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Childhood obesity prevention trials: A systematic review and meta-analysis on trial design and the impact of type 1 error.

Obesity Reviews 2024 March 27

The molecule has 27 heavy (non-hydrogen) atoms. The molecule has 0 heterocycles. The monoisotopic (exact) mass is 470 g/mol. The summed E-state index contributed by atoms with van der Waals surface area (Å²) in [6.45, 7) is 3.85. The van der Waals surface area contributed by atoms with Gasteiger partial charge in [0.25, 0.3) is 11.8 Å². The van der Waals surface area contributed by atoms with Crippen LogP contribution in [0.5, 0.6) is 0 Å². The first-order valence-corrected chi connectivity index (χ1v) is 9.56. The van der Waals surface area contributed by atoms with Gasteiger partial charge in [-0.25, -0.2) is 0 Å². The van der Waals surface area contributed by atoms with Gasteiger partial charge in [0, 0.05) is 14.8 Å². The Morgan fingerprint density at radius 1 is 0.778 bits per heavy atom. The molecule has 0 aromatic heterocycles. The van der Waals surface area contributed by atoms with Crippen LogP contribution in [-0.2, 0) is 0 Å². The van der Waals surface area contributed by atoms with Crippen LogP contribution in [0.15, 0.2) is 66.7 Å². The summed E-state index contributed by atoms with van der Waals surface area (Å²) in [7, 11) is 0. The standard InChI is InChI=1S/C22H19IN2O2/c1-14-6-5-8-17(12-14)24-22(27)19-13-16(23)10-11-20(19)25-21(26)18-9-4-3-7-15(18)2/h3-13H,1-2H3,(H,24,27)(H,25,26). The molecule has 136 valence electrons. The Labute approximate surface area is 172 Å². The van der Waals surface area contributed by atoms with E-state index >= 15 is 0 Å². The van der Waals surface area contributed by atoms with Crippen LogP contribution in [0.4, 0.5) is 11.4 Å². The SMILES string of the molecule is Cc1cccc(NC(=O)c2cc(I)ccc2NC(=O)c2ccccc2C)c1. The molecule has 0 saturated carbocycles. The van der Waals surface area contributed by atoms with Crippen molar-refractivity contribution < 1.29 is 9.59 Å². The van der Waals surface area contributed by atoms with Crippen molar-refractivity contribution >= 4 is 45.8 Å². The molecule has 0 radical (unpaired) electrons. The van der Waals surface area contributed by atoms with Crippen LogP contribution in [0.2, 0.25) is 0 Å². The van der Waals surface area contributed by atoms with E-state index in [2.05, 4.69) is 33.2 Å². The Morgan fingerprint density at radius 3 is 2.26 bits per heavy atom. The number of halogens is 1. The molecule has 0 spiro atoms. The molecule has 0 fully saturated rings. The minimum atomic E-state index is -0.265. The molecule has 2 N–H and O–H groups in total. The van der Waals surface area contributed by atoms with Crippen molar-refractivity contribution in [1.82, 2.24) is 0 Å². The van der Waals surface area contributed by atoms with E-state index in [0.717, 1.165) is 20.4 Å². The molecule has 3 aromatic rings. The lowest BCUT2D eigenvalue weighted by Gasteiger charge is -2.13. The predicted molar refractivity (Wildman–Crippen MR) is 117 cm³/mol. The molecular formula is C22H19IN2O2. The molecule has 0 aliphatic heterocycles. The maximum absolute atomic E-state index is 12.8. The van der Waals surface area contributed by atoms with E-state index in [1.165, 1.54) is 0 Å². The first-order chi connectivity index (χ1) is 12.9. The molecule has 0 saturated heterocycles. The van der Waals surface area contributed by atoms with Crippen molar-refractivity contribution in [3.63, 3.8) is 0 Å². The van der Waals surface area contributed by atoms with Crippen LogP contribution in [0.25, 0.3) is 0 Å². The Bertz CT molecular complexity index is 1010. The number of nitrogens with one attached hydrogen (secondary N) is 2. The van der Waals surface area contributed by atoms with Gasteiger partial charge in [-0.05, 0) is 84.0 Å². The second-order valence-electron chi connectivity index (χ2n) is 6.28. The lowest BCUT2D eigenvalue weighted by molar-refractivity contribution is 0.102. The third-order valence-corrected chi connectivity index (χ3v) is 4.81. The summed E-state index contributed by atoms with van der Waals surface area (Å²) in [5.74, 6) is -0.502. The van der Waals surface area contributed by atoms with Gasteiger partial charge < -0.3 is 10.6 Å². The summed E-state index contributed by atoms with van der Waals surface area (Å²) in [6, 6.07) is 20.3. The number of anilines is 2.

Effect sizes from previously reported trials are often used to determine the meaningful change in weight in childhood obesity prevention interventions because information on clinically meaningful differences is lacking. Estimates from previous trials may be influenced by statistical significance; therefore, it is important that they have a low risk of type 1 error. A systematic review and meta-analysis were conducted to report on the design of child obesity prevention randomized controlled trials and effectiveness according to risk of type 1 error. Eighty-four randomized controlled trials were identified. A large range of assumptions were applied in the sample size calculations. The most common primary outcome was BMI, with detectable effect size differences used in sample size calculations ranging from 0.25 kg/m2 (followed up at 2 years) to 1.1 kg/m2 (at 9 months) and BMI z-score ranging from 0.1 (at 4 years) to 0.67 (at 3 years). There was no consistent relationship between low risk of type 1 error and reports of higher or lower effectiveness. Further clarity of the size of a meaningful difference in weight in childhood obesity prevention trials is required to support evaluation design and decision-making for intervention and policy. Type 1 error risk does not appear to impact effect sizes in a consistent direction.

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